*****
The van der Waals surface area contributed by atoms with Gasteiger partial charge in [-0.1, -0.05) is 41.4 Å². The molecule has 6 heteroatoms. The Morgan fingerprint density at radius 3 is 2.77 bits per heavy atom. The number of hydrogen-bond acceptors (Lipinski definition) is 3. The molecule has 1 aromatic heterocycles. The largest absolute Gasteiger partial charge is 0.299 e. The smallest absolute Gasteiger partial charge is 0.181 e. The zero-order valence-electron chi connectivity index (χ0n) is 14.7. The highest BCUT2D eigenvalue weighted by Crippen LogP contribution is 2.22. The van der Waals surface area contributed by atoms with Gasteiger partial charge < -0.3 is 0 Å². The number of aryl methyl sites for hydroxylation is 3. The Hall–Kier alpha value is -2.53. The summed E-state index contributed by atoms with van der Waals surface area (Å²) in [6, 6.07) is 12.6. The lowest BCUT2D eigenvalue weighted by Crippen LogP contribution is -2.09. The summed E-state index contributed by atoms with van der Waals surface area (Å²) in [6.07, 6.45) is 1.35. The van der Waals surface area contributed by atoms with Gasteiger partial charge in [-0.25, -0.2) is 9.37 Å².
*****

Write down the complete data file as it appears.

The van der Waals surface area contributed by atoms with Gasteiger partial charge in [-0.1, -0.05) is 41.4 Å². The molecule has 6 heteroatoms. The Morgan fingerprint density at radius 3 is 2.77 bits per heavy atom. The number of hydrogen-bond acceptors (Lipinski definition) is 3. The molecule has 1 aromatic heterocycles. The largest absolute Gasteiger partial charge is 0.299 e. The smallest absolute Gasteiger partial charge is 0.181 e. The zero-order valence-electron chi connectivity index (χ0n) is 14.7. The highest BCUT2D eigenvalue weighted by Crippen LogP contribution is 2.22. The van der Waals surface area contributed by atoms with Gasteiger partial charge < -0.3 is 0 Å². The number of aryl methyl sites for hydroxylation is 3. The Hall–Kier alpha value is -2.53. The summed E-state index contributed by atoms with van der Waals surface area (Å²) in [6, 6.07) is 12.6. The lowest BCUT2D eigenvalue weighted by Crippen LogP contribution is -2.09. The summed E-state index contributed by atoms with van der Waals surface area (Å²) in [6.07, 6.45) is 1.35. The van der Waals surface area contributed by atoms with Gasteiger partial charge in [-0.25, -0.2) is 9.37 Å².